More discussion on ‘Why have conventions?’

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Like Andrew Sullivan, I’m afraid of the prospect of nine hours of live-blogging propaganda. But Hanna Rosin defends the spectacle:

Look, most Americans pay no attention to politics, and then comes the convention, and then it’s like a pageantry, and that’s as interesting as politics is going to get. I feel it’s slightly bogus when political reporters say things like, “Oh, no policy happens.” Like you were going to write about policy if it did happen? All you do is write about image and message for the entire year and then the convention comes and you complain because it’s only about image and message.

Mike Murphy wants to cut down the event:

[T]he candidate’s acceptance speech is a huge deal with a big audience and a powerful impact. Along with the three fall debates, the convention speech is one for the four single most important hours of the entire campaign. So keep the two big TV speeches. But do we really need four days – three if you decide to hold it in the Gulf during hurricane season – to get there? Do we really need the droning and unwatched speech by the guy who lost or the first-ever Laotian-American Republican State Representative or the union howler who is a teleprompter to predictable outrage over the other parties’ entitlement plan? Why not cut it all down to the commercial it is and focus just on the stars?

Jonathan Bernstein argues that the conventions are worth saving simply “because both a democracy and its political parties need rituals, and we really don’t have that many left”:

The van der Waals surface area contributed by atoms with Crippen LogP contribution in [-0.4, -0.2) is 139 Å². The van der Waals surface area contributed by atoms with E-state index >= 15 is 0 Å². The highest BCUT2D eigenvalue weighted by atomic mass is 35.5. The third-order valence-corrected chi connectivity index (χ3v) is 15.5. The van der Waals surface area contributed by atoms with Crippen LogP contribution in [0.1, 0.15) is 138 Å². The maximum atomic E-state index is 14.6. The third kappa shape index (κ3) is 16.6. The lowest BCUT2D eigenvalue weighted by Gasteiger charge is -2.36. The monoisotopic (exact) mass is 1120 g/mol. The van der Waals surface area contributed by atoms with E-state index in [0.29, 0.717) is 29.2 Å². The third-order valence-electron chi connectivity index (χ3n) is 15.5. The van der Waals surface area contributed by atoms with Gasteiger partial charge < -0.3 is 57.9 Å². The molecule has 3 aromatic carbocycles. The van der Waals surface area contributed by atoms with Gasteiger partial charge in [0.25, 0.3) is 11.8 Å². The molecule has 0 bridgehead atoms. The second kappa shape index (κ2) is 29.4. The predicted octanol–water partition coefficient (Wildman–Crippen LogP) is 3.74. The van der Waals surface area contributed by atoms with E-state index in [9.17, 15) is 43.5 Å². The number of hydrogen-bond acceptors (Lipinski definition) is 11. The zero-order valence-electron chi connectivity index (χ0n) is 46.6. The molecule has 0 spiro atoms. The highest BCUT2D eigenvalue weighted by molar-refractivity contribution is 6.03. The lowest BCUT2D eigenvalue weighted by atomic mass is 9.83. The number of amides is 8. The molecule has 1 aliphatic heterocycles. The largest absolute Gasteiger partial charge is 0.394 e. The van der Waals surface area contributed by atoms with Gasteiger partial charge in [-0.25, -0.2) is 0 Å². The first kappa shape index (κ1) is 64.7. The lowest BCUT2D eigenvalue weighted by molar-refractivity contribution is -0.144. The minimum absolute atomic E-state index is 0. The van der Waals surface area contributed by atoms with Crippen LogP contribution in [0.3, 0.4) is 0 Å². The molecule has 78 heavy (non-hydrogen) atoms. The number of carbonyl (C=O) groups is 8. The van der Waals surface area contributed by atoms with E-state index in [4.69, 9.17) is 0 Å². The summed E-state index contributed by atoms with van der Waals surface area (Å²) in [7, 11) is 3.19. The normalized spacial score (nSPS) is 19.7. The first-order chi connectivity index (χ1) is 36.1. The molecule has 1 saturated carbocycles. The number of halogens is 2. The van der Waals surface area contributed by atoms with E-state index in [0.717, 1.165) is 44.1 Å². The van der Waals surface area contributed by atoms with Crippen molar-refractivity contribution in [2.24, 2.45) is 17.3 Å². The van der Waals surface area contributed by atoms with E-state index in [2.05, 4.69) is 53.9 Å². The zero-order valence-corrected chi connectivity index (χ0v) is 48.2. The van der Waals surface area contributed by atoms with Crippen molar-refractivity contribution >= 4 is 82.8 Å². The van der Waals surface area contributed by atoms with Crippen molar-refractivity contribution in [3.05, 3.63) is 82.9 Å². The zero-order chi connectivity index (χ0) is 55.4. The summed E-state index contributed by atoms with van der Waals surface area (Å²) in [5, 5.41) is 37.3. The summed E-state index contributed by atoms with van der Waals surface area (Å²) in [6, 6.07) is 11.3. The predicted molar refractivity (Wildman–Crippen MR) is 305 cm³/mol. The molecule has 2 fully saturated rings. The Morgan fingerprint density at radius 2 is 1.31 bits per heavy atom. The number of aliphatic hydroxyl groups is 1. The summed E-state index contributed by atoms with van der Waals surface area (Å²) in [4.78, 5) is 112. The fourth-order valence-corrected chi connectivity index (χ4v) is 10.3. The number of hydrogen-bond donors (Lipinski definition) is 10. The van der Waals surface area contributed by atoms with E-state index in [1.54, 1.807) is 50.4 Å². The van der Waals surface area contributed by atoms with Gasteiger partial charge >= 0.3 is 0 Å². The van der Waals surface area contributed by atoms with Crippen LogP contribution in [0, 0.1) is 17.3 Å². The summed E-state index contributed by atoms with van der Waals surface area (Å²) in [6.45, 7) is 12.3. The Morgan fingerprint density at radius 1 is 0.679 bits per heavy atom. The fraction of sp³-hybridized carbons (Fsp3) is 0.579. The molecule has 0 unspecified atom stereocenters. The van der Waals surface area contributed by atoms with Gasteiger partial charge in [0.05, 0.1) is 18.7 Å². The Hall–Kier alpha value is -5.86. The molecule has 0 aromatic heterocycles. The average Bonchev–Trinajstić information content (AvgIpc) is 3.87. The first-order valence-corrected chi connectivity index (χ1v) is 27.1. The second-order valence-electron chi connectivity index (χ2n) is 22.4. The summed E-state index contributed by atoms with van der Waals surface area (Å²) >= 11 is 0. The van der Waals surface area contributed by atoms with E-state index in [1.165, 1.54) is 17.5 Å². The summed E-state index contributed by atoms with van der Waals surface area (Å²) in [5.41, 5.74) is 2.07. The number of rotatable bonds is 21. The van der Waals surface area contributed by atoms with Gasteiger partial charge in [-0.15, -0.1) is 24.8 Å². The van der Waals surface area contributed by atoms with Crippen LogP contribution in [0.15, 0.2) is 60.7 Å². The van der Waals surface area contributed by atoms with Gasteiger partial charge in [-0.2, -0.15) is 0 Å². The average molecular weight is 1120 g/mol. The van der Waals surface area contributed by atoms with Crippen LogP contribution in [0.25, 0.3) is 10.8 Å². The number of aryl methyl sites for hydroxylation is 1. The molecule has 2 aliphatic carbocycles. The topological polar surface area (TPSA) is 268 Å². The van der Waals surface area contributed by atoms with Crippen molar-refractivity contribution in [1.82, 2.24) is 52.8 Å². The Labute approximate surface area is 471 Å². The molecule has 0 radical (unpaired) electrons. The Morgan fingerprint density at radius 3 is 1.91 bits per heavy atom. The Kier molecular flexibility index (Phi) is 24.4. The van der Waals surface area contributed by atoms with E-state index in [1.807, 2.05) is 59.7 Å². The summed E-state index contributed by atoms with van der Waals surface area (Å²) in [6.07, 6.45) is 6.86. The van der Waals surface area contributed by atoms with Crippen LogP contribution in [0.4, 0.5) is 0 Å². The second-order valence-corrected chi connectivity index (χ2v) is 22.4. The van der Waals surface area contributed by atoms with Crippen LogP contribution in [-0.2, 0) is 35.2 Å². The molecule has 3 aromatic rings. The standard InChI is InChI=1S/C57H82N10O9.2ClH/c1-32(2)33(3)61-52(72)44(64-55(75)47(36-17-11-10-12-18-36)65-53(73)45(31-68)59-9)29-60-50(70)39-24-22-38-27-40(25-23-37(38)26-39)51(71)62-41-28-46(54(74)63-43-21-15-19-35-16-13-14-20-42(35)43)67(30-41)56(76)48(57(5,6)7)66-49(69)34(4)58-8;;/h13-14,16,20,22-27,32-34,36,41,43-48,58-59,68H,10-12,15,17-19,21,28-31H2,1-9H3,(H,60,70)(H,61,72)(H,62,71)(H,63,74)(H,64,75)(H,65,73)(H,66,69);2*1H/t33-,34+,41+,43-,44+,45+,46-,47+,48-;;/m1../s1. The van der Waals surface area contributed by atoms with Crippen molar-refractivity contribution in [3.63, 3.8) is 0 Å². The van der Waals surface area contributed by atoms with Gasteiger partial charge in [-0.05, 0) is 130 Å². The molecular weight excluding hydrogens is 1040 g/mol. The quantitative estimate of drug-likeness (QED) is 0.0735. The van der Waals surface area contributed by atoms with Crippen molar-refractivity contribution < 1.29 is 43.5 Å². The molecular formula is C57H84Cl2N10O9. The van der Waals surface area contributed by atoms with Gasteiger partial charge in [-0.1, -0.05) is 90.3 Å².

Indeed, the rise of the parties over the last 30 or 40 years has been accompanied not by renewed and updated rituals but by a political culture that continues to demand we vote the person and not the party and which considers independent voters to be superior to partisans. Against that, the funny hats, the balloon drops, the roll call of the states and the rest of it aren’t much … but at least they’re something. Until someone can come up with good 21st century customs and rituals appropriate to our modern parties, I’m all for hanging on to what we have – and so I’m very glad that the conventions have survived 40 years after their original political function was stripped from them.

Peter Schorsch is the President of Extensive Enterprises and is the publisher of some of Florida’s most influential new media websites, including,,, and Sunburn, the morning read of what’s hot in Florida politics. SaintPetersBlog has for three years running been ranked by the Washington Post as the best state-based blog in Florida. In addition to his publishing efforts, Peter is a political consultant to several of the state’s largest governmental affairs and public relations firms. Peter lives in St. Petersburg with his wife, Michelle, and their daughter, Ella.